Sure, they are for the consumer. From our point of view, trading cards are as good as random because at the point of sale, we don’t know what we’re getting.
But for the manufacturer, what’s in every pack has already been calculated before being sent out. Everything is known. It’s very different to a random number generator at the point of sale, in which the manufacturer doesn’t know if it will be serving a high-value or low-value product.
As for what’s better or worse, we aren’t sure yet. But the random number generator at point of sale is more like the definition of “gambling.” Akin to rolling a die or spinning a roulette wheel, the randomness is decided, for both sides, on the spot.
Trading cards, collectible sports cards, mystery boxes found on eBay, all appear random for one half of the equation. The other half already knows it’s “won.”
Winnings Change After Winning
Of course, after hundreds of thousands of online transactions, a random number generator with the right variables will product the desired result for the loot box provider anyway. That might make the point academic, but for the developer’s ability to make changes after the fact.
Winning odds, item attributes, ownership, or whether a virtual item even exists are all things that can be changed after it has been won. Perhaps the item itself doesn’t change, but the environment does, rendering it useless. Perhaps the odds are adjusted or the item is involved in a marketing promotion, drastically altering the item’s rarity.
The closest possibility with trading cards is the manufacturer flooding the market with a certain card once deemed rare. Never a good thing for owners of that card, but nothing removes the “original” status of the card. Ignoring the new wave of blockchain collectible card games, virtual items don’t discern between “first” and “recent.”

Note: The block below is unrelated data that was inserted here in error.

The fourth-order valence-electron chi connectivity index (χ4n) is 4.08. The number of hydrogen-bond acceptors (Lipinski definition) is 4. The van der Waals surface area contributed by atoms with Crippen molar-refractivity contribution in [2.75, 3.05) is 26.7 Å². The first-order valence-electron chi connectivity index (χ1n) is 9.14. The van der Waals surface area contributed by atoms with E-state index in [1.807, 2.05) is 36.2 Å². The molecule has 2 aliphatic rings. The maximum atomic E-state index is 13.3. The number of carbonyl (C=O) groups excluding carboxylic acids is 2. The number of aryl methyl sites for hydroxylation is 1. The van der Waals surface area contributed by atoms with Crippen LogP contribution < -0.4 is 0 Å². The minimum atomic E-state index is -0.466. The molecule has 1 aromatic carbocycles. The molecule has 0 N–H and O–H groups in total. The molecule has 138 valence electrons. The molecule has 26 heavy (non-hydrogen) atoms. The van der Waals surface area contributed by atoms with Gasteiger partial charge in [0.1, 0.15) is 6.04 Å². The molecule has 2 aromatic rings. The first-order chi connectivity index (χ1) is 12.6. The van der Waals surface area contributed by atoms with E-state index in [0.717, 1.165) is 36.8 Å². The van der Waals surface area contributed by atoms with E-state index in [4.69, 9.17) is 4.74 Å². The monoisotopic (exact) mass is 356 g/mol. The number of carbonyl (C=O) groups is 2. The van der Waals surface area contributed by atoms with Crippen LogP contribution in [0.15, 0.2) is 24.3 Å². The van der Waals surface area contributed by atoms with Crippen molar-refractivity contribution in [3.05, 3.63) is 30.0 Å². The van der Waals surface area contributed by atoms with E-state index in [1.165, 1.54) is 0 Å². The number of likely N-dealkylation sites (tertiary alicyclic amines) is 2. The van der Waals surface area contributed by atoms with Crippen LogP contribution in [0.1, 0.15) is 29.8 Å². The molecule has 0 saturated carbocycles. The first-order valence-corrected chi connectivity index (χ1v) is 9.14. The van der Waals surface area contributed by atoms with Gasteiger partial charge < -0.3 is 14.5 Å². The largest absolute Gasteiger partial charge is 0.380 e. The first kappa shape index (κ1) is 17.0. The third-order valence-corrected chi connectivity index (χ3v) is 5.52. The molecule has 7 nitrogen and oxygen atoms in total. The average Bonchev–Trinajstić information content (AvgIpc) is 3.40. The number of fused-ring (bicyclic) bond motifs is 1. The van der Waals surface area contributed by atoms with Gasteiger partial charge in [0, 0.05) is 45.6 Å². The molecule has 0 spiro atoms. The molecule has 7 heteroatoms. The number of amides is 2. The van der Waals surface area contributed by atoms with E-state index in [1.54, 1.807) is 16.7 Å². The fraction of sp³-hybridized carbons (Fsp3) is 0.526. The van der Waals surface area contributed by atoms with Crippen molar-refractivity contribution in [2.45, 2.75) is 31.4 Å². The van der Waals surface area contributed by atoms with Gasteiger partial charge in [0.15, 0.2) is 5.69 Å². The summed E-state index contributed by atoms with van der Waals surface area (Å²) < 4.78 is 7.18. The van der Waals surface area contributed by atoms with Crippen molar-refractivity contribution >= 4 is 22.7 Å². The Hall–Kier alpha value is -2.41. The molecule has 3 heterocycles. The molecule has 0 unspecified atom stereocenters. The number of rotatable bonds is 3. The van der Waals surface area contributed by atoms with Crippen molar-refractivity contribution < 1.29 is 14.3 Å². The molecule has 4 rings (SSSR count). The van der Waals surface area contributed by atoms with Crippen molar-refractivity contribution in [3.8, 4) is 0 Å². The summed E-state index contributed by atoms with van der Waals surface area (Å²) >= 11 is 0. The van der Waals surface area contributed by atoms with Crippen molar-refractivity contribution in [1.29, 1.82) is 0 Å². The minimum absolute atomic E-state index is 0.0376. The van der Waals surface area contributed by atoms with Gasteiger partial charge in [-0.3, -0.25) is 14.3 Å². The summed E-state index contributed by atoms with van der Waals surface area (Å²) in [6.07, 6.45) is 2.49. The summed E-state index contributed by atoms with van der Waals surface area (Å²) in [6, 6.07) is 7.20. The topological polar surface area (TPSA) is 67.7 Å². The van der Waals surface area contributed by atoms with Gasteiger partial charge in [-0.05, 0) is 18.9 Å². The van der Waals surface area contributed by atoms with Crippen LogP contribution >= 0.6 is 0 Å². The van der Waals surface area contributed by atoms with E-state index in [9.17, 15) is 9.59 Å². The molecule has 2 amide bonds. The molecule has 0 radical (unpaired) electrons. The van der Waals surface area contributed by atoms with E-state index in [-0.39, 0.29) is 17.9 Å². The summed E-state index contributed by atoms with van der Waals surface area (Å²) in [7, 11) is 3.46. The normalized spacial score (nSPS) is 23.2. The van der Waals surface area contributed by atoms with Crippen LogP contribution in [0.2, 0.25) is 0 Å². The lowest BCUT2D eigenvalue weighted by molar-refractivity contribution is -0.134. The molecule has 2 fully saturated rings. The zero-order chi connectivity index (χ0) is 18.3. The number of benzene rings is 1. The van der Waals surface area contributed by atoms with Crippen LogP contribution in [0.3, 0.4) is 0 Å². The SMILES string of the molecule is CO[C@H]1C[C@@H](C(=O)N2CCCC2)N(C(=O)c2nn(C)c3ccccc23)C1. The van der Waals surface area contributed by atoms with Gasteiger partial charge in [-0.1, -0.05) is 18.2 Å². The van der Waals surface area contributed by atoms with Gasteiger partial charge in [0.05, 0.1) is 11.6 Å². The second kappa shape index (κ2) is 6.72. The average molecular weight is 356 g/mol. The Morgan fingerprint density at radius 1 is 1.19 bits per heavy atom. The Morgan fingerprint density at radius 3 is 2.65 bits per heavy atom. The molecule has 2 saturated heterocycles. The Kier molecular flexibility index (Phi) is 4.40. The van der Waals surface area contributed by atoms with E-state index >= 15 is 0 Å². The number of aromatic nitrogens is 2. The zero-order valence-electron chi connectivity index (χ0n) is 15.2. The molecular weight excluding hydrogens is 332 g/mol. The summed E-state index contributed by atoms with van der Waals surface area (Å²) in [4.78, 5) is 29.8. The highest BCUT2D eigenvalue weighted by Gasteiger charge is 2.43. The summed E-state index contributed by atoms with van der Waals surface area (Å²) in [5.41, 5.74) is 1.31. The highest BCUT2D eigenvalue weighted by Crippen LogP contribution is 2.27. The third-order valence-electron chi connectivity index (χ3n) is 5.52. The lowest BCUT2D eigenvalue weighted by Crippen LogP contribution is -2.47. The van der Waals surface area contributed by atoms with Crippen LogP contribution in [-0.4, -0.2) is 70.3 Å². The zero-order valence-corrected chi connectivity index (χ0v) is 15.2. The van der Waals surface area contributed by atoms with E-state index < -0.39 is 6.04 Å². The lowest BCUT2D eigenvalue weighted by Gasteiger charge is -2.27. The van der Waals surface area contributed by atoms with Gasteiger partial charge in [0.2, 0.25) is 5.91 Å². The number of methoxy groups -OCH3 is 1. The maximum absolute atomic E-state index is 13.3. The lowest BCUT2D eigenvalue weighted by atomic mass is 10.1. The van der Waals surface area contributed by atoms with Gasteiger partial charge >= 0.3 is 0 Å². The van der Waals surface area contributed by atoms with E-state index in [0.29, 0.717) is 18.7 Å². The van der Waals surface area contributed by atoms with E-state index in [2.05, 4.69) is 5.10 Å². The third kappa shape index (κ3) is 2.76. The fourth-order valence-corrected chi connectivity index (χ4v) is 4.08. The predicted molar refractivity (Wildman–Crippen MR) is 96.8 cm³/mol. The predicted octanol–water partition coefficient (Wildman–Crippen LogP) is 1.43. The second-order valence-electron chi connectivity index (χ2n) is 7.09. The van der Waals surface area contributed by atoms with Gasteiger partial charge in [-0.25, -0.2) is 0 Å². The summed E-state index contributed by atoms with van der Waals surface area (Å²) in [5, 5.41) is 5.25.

There’s one potential benefit to videogames in that regard. Now that games are a service, constantly upgraded, the cards stay relevant. Official competitive Magic: The Gathering play phases out expansions that are a couple of years old or more.
But that’s a benefit of online games — not a benefit of loot boxes.
You Always Get ‘Something’
One of the main arguments about loot boxes being gambling is that you always get “something” back. It was used by the ESA and ESRB in their statement on the matter.
This is also true of trading cards. You always get something back. But with trading cards, you always get something back of value. There will always be a sportsperson on that sports card, and you can always include one of those Magic cards in a deck.
You might not always want to, of course. And in that case, the solution is in the name. Trading cards can be traded. Or even sold.
By contrast, the “something” you get back from a loot box could be literally useless. A skin for a gun or character you have no interest in. An item that needs to be combined with another item, requiring more spins. Or perhaps an item that clearly labelled as a dud, please try again. Often you’ll get a duplicate item, sometimes in a game that doesn’t even allow duplicate items.
A “something” as good as “nothing.”
We also object to the logic involved here. If slot machines were to offer a five cent minimum return on every spin, do they cease to be gambling? That’s being generous — much of the time, loot box winnings are closer to a fraction of a cent in value.
There are more than a few practical and psychological differences between these systems. If you’re explaining loot boxes to someone as a shorthand – “It’s like trading cards, but…” – that’s innocent enough. But for industry spokespeople to claim to politicians and TV cameras alike that these are the same thing – and thus should be treated the same legally – is disingenuous, incorrect, and at worst a cynical attempt at evading necessary regulation.